Understanding the role of Streptococcus mitis/viridans group in the etiology of empyema using advanced nucleic acid amplification technologies coupled with mass spectrometry can enlighten clinicians as to the impact of this pathogen in CAP and help with antibiotic stewardship.

     

Abbreviations

PCR: 

Polymerase chain reaction

DNA: 

Deoxyribonucleic acid

PCR/ESI-MS: 

Polymerase chain reaction/electrospray ionization-mass spectrometry

VATS: 

Video-assisted thoracoscopy surgery.

Declarations

Acknowledgements

Funds and facilities provided by the Cleveland Department of Veterans Affairs, the Veterans Affairs Merit Review Program award number 1I01BX001974, and the Geriatric Research Education and Clinical Center VISN 10 to RAB supported this work.

This work was also supported by funds from the National Institute of Allergy and Infectious Diseases of the National Institutes of Health under award numbers R01AI063517 and R01AI100560 to RAB, and through the Antibiotic Resistance Leadership Group under National Institutes of Health award number UM1AI104681, and NIH award number R01AI072219. Funding organizations were not involved in the design and conduct of the study; collection, management, analysis, and interpretation of the data; and preparation, review, or approval of the manuscript.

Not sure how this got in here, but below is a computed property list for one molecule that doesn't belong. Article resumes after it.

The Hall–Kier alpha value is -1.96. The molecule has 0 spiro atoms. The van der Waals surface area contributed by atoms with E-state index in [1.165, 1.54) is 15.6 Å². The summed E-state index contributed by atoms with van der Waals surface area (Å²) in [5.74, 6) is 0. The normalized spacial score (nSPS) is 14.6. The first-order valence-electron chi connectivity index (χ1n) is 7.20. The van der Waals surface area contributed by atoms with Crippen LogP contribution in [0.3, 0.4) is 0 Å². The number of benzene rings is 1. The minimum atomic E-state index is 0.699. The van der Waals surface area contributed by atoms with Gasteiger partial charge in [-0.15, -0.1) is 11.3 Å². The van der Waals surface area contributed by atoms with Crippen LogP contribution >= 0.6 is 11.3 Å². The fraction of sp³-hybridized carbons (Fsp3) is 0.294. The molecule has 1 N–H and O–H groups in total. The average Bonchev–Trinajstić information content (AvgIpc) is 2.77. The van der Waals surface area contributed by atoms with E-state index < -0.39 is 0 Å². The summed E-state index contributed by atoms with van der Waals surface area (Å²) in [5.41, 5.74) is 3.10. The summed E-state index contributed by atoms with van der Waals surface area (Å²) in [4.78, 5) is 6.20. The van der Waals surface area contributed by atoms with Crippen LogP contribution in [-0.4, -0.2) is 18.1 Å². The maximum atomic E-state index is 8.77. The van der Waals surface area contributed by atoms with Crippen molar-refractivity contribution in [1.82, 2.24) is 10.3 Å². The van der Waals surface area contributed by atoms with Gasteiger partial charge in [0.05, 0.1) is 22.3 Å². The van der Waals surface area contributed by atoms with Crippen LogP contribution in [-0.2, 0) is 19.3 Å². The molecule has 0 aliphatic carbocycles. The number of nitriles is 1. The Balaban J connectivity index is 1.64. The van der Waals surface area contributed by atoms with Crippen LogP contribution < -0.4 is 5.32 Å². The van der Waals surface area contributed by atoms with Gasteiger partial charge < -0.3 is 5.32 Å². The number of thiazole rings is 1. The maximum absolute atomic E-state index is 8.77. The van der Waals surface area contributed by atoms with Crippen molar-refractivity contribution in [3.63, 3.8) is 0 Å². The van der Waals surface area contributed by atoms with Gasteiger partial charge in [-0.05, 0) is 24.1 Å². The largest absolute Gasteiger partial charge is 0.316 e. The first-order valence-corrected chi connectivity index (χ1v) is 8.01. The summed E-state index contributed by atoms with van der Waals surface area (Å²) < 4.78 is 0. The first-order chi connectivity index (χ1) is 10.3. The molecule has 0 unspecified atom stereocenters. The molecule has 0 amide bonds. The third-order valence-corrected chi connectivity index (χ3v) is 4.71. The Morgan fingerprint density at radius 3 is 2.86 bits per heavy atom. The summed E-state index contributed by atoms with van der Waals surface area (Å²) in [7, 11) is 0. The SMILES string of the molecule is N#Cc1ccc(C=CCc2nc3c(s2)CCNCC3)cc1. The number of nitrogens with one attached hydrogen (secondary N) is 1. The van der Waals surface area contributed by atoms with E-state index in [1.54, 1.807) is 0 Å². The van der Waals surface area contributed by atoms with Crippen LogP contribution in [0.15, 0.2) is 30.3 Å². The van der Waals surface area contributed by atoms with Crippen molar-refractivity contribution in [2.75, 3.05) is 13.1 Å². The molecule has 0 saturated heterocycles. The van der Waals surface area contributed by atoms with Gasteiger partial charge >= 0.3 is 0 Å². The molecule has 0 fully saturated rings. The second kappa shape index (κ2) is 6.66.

The content is solely the responsibility of the authors and does not necessarily represent the official views of the National Institutes of Health or the Department of Veterans Affairs.

Authors’ Affiliations

(1)
Departments of Medicine & Pediatrics, University of Illinois School of Medicine
(2)
Department of Medicine, University of Illinois School of Medicine
(3)
Louis Stokes Cleveland Department of Veterans Affairs Medical Center, Research Service
(4)
Department of Medicine, Case Western Reserve University
(5)
Ibis Biosciences, an Abbott Company
(6)
DepA

References

  1. Farrell JJ, Sampath R, Ecker DJ, Bonomo RA: “Salvage microbiology”: detection of bacteria directly from clinical specimens following initiation of antimicrobial treatment. PLoS One. 2013, 8 (6): e66349-10.1371/journal.pone.0066349.View ArticlePubMedPubMed CentralGoogle Scholar
  2. Kaleta EJ, Clark AE, Johnson DR, Gamage DC, Wysocki VH, Cherkaoui A, Schrenzel J, Wolk DM: Use of PCR coupled with electrospray ionization mass spectrometry for rapid identification of bacterial and yeast bloodstream pathogens from blood culture bottles. J Clin Microbiol. 2011, 49 (1): 345-353. 10.1128/JCM.00936-10.View ArticlePubMedGoogle Scholar